1. Data model for ASN.1 types

All ASN.1 types could be categorized into two groups: scalar (also called simple or primitive) and constructed. The first group is populated by well-known types like Integer or String. Members of constructed group hold other types (simple or constructed) as their inner components, thus they are semantically close to a programming language records or lists.

In pyasn1, all ASN.1 types and values are implemented as Python objects. The same pyasn1 object can represent either ASN.1 type and/or value depending of the presense of value initializer on object instantiation. We will further refer to these as pyasn1 type object versus pyasn1 value object.

Primitive ASN.1 types are implemented as immutable scalar objects. There values could be used just like corresponding native Python values (integers, strings/bytes etc) and freely mixed with them in expressions.

>>> from pyasn1.type import univ
>>> asn1IntegerValue = univ.Integer(12)
>>> asn1IntegerValue - 2
>>> univ.OctetString('abc') == 'abc'
True   # Python 2
>>> univ.OctetString(b'abc') == b'abc'
True   # Python 3

It would be an error to perform an operation on a pyasn1 type object as it holds no value to deal with:

>>> from pyasn1.type import univ
>>> asn1IntegerType = univ.Integer()
>>> asn1IntegerType - 2
pyasn1.error.PyAsn1Error: No value for __coerce__()

1.1 Scalar types

In the sub-sections that follow we will explain pyasn1 mapping to those primitive ASN.1 types. Both, ASN.1 notation and corresponding pyasn1 syntax will be given in each case.

1.1.1 Boolean type

This is the simplest type those values could be either True or False.

;; type specification
FunFactorPresent ::= BOOLEAN

;; values declaration and assignment
pythonFunFactor FunFactorPresent ::= TRUE
cobolFunFactor FunFactorPresent :: FALSE

And here's pyasn1 version of it:

>>> from pyasn1.type import univ
>>> class FunFactorPresent(univ.Boolean): pass
>>> pythonFunFactor = FunFactorPresent(True)
>>> cobolFunFactor = FunFactorPresent(False)
>>> pythonFunFactor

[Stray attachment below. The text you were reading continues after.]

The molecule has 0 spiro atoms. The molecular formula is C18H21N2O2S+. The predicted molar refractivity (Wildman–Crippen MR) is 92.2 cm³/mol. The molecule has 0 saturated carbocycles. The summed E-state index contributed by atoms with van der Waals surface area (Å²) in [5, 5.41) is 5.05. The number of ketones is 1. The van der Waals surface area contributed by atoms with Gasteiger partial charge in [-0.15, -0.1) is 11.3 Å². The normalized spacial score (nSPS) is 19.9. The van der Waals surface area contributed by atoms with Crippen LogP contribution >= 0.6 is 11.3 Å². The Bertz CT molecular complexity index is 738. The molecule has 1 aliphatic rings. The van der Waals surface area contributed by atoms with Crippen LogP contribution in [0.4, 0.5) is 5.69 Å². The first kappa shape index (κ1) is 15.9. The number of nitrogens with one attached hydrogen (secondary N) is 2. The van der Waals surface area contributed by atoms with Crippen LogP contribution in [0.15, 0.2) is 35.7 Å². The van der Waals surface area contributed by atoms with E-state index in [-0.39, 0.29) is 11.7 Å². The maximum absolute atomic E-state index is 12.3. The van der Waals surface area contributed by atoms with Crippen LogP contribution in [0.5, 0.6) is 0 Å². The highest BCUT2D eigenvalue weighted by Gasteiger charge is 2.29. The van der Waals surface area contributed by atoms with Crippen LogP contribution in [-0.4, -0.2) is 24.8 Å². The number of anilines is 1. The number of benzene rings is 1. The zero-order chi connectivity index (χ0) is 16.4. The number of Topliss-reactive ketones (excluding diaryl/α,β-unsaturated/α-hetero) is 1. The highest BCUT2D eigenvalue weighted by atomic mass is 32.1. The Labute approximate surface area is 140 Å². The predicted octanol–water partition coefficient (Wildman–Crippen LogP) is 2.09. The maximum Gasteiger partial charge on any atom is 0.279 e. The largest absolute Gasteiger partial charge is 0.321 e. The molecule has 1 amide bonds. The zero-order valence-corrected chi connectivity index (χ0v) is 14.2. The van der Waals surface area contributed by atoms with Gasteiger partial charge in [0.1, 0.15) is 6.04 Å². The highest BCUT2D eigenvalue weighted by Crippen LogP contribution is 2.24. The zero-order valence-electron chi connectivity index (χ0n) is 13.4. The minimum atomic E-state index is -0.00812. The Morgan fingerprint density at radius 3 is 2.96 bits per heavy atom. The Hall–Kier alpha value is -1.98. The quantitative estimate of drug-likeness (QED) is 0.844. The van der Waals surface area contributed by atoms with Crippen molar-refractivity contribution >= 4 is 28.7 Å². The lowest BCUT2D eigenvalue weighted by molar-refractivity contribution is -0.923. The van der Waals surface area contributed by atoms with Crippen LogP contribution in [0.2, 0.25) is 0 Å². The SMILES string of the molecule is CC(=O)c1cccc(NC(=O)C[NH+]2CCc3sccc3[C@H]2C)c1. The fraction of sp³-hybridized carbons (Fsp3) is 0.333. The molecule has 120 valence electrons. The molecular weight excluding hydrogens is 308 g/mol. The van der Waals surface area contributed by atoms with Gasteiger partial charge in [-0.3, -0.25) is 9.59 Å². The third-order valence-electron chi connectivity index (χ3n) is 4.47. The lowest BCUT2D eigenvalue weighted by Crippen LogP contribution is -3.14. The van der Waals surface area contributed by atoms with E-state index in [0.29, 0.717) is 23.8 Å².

>>> cobolFunFactor
>>> pythonFunFactor == cobolFunFactor

1.1.2 Null type

The NULL type is sometimes used to express the absense of any information.

;; type specification
Vote ::= CHOICE {
  agreed BOOLEAN,
  skip NULL
;; value declaration and assignment myVote Vote ::= skip:NULL

We will explain the CHOICE type later in this paper, meanwhile the NULL type:

>>> from pyasn1.type import univ
>>> skip = univ.Null()
>>> skip

1.1.3 Integer type

ASN.1 defines the values of Integer type as negative or positive of whatever length. This definition plays nicely with Python as the latter places no limit on Integers. However, some ASN.1 implementations may impose certain limits of integer value ranges. Keep that in mind when designing new data structures.

;; values specification
age-of-universe INTEGER ::= 13750000000
mean-martian-surface-temperature INTEGER ::= -63

A rather strigntforward mapping into pyasn1:

>>> from pyasn1.type import univ
>>> ageOfUniverse = univ.Integer(13750000000)
>>> ageOfUniverse
>>> meanMartianSurfaceTemperature = univ.Integer(-63)
>>> meanMartianSurfaceTemperature

ASN.1 allows to assign human-friendly names to particular values of an INTEGER type.

Temperature ::= INTEGER {

The Temperature type expressed in pyasn1:

>>> from pyasn1.type import univ, namedval
>>> class Temperature(univ.Integer):
...   namedValues = namedval.NamedValues(('freezing', 0), ('boiling', 100))
>>> t = Temperature(0)
>>> t
>>> t + 1
>>> t + 100
>>> t = Temperature('boiling')
>>> t
>>> Temperature('boiling') / 2
>>> -1 < Temperature('freezing')
>>> 47 > Temperature('boiling')

These values labels have no effect on Integer type operations, any value still could be assigned to a type (information on value constraints will follow further in this paper).

1.1.4 Enumerated type

ASN.1 Enumerated type differs from an Integer type in a number of ways. Most important is that its instance can only hold a value that belongs to a set of values specified on type declaration.

error-status ::= ENUMERATED {

When constructing Enumerated type we will use two pyasn1 features: values labels (as mentioned above) and value constraint (will be described in more details later on).

>>> from pyasn1.type import univ, namedval, constraint
>>> class ErrorStatus(univ.Enumerated):
...   namedValues = namedval.NamedValues(
...        ('no-error', 0),
...        ('authentication-error', 10),
...        ('authorization-error', 20),
...        ('general-failure', 51)
...   )
...   subtypeSpec = univ.Enumerated.subtypeSpec + \
...                    constraint.SingleValueConstraint(0, 10, 20, 51)
>>> errorStatus = univ.ErrorStatus('no-error')
>>> errorStatus
>>> errorStatus == univ.ErrorStatus('general-failure')